UKIP, other British political parties, and Libertarianism: I am delighted that there is now a Libertarian Party, since the others are all statist or useless …


David Davis

To get out of the statist mess we have let ourselves grow round us, there were three options:

(1) Let the Libertarian Alliance be a think-tank and broad church for the airing and publication of widely-different ideas about Law, Liberty and opinion. On the whole, we manage this very well. But the LA’s officers are broadly agreed that this organisation ought not to be the nucleus of a political party.

(2) Infiltrate the Conservative Party – the least statist of the major parties with already-established grass-roots organisations. Thus to redirect the supertanker, as it were, at least towards a more classical liberal course. This I remember was once Chris Tame’s favoured strategy.

(3)  If this could not be achieved, try another (such as UKIP?)

(4) Failing all else, smile with benignity on any sound Libertarian efforts to go it alone.  See for this, the UK Libertarian Party, and a formal welcome onto this chaotic stage, to you guys!

Clearly if something is not done about the creeping tyranny emanating from Westminster (be it driven ultimately by the EU or not, and I increasingly think not) then the battle for individual freedom in Britain is lost. There are some who think it already is. The failure of the Tories to do more than rearrange the deckchairs on the Titanic is inexcusable. So is the failure of UKIP, the other current Last best Hope, to recognise that (a) to invite a major speaker without exhaustively checking his views on contentious and infammatory issues and (b) to then ban him from speaking again because he expressed one of them in passing.

So we are left with the Libertarian Party. I personally am relieved at last that such a thing exists, although the official position on this of the LA, insofar as we have one, is atheist or agnostic. It may concentrate the minds of the more aware voters about what’s happeneing to us. If it splits the “Tory vote”, so be it; the Tories have not shown any inclination to fight the real battles of liberty for at least 25 years.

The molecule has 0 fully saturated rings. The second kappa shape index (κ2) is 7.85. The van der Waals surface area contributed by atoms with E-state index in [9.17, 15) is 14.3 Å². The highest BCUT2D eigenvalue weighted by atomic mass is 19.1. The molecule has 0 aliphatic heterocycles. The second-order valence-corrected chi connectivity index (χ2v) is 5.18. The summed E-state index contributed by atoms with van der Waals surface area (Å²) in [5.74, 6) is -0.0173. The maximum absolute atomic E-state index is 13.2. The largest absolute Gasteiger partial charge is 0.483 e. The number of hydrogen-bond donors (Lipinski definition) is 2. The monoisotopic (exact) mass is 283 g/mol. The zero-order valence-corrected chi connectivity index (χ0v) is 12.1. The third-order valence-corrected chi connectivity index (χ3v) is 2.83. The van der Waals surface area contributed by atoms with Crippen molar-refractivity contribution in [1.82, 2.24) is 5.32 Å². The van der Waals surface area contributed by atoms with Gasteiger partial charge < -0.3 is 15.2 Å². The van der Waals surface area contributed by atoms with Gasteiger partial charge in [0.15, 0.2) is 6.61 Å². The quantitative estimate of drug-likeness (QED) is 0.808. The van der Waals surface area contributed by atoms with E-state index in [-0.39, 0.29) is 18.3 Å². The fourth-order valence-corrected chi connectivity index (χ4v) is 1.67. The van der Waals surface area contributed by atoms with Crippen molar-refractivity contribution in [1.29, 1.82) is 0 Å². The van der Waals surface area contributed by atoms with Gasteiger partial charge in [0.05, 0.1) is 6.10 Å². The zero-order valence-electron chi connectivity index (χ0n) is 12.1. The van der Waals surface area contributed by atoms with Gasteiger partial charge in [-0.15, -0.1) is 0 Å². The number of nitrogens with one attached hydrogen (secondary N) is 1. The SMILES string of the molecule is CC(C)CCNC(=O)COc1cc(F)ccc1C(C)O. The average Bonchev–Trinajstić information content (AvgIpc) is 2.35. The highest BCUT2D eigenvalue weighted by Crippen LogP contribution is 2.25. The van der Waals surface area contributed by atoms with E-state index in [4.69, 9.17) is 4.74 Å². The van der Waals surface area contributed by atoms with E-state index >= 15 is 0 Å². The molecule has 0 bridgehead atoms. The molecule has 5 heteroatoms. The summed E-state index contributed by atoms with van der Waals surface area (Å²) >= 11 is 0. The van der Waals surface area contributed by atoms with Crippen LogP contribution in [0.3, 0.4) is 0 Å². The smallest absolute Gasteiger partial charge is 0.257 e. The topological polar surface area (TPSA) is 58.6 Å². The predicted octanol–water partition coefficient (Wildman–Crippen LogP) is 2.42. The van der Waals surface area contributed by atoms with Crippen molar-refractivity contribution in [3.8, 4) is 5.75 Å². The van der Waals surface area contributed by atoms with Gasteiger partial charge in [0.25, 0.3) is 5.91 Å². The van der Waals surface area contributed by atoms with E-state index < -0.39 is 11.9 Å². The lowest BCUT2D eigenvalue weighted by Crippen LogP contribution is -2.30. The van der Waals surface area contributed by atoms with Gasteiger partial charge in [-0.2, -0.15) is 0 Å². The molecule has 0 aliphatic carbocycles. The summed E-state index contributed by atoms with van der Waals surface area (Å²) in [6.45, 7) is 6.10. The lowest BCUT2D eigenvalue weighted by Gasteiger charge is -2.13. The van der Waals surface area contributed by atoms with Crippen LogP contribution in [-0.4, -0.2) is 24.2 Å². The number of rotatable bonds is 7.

I’m sure that if it invited Sean to speak, he’d re-iterate what a burden he would be to its electoral chances, and in return they’d greet his contribution in the spirit in which he offered it.

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5 responses to “UKIP, other British political parties, and Libertarianism: I am delighted that there is now a Libertarian Party, since the others are all statist or useless …

  1. Well, we do have a meet on the 29th…

    DK

  2. I share David’s view of the Libertarian Party. I am not sure if it will succeed, but I hope it will. I also agree that the Libertarian Alliance will look benignly on this new project, but does not wish to be formally involved. Our job is to see that the libertarian case is put in all its diversity.

  3. Is it possible to be a member of the Conservative Party and another at the same time?

  4. I can’t see why not. After all, the Tories traditionally want (a) your money, and (b) your help stuffing leaflets, canvassing etc, and “telling”. This is what’s called being in “grass roots” organisation. The “grass roots” have been recently there to be cannon-fodder, and insulted by “new” Notting Hill tories who mocked their beliefs.

    Having said that, David Cameron and his people seem to be doing quite well lately. It can’t be on the votes of “old” Tories, who are either dead or insulted. He must be picking up votes from “new” “Labour”, as the libdems are polling level oevr time. So there is even more need for a libertarian party, for whom “grass roots” at this time are an unattainable luxury – but give them time.

  5. They’re probably doing well just because Labour are looking bad at the moment, what with the unholy trinity of Brown, Balls and their Darling as the best they can muster.

    We must remember that most of the population aren’t very political and are rather whimsical about their voting, especially these days when there’s so little difference between the parties it’s largely a beauty contest.

    Broon isn’t a likeable man, Balls is sinister, his shrill wife repellent, and the remainder, the various “Babes”, Darling and Millipede come across as the slimy twerps they are. Cameron, despite being a vacuous knob-end at least seems quite nice and well meaning in a “don’t let him near the controls” kind of way. And that Eurostooge whatsisname Clegg managed to entirely destroy himself the instant he took over.

    So the Tories are rising more by accident than for any other reason. It’s not like they’re actually doing anything useful, or anything.